Smith also stresses the value of a skilled workforce. Technology clusters—centered in places like Rochester, N.Y. (USA), Shenzen (China) and Jena (Germany)—offer communities not only of skilled employees, but also of domain expertise and collaboration. “Buying companies and moving them away from those epicenters to realize lower costs can be risky,” warns Smith, “or even destroy the value of the acquired business if innovation and product and service quality are not maintained. I think strategic buyers understand that well, and are careful not to do it.”

A skilled workforce carries particular weight in acquisitions, Smith notes, because of the current shortage of optical engineers, technicians, designers and manufacturing specialists. “These teams that have been built are extremely valuable. It would take companies years and years, if ever, to replicate them,” she says. “So I think strategic buyers … value most highly the people, the technical team, and the intellectual property, be it patents or know-how, that they’ve created, that keeps the competitors at bay.”

Who’s buying—and where

Taking all of that into account, Smith does see some trends in the M&A marketplace for optical components. For one, she says, “you see a trend of Asia becoming more acquisitive, and the U.S. becoming less as a percentage of the total transactions,” she said.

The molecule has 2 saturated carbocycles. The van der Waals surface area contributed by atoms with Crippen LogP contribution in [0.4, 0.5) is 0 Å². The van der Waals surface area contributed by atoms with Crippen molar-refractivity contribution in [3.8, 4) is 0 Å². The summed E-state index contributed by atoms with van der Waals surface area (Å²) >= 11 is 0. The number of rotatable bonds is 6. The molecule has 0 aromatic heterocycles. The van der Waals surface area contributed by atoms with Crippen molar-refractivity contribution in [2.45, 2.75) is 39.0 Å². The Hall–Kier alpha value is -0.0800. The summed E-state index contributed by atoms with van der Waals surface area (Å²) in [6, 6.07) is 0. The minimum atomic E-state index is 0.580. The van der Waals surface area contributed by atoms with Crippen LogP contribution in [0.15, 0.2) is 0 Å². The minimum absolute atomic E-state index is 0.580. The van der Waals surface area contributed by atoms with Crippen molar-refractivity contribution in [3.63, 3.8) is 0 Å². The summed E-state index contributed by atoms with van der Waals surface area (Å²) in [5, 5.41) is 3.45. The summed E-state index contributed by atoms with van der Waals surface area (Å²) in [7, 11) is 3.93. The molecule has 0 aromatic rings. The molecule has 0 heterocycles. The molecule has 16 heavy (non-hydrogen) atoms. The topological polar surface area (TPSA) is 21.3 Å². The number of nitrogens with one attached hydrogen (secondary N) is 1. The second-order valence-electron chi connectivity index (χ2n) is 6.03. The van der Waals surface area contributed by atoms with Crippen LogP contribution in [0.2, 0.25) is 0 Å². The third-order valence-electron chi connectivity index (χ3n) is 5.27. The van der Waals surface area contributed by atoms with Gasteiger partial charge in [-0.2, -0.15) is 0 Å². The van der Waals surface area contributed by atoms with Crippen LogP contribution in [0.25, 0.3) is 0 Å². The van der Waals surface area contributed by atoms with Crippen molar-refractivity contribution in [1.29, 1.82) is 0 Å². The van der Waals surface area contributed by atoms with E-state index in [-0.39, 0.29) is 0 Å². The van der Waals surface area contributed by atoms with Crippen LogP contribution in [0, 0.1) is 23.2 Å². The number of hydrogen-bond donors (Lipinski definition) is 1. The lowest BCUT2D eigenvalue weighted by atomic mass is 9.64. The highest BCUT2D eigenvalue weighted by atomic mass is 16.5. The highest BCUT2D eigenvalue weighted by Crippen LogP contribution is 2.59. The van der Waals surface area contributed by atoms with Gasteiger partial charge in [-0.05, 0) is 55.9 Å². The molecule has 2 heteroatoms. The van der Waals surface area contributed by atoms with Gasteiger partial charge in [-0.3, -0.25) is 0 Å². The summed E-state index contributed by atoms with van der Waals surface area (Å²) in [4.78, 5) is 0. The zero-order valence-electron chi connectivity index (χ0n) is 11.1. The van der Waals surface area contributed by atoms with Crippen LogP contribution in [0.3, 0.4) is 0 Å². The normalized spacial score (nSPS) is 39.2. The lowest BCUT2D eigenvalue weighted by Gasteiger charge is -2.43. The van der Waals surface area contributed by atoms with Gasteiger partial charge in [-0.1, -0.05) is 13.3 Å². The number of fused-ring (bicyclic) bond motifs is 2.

Overall, says Smith, “there seem to be two classes of optical component companies. There are those that are growing at inflation-adjusted GDP, like five or six percent, year over year, and then there are the ones that are going at 20, 30 or 40 percent.”

Companies growing at GDP include component suppliers for markets like life sciences instrumentation, medium low-volume medical devices and metrology, while companies that supply consumer electronics, communications, solid-state lighting and point-of-care medical device markets are growing faster.

“But the U.S. manufacturers don’t seem to be playing as well in those markets as the Asian manufacturers,” she said. Most of the sellers, meanwhile, are still based in the United States and Europe—a reflection, she suggests, of the amount of innovation still going on in the mature technology clusters in those regions, and the skilled workforces located there.

As a specific example of an Asian company that has put the pieces together in recent acquisitions, Smith points to Han’s Laser, a Chinese company that her firm, Ceres, guided through an acquisition of two subsidiaries being divested by the U.S.-based, global-scope firm GSI Group. Control Laser (USA) and Baublys (Germany) supply laser material processing systems for marking, engraving and micromachining to manufacturers of medical devices, auto parts, microelectronics and other industrial and consumer goods. Their manufacturing, research and development and sales operations are located in the United States (Florida) and Germany.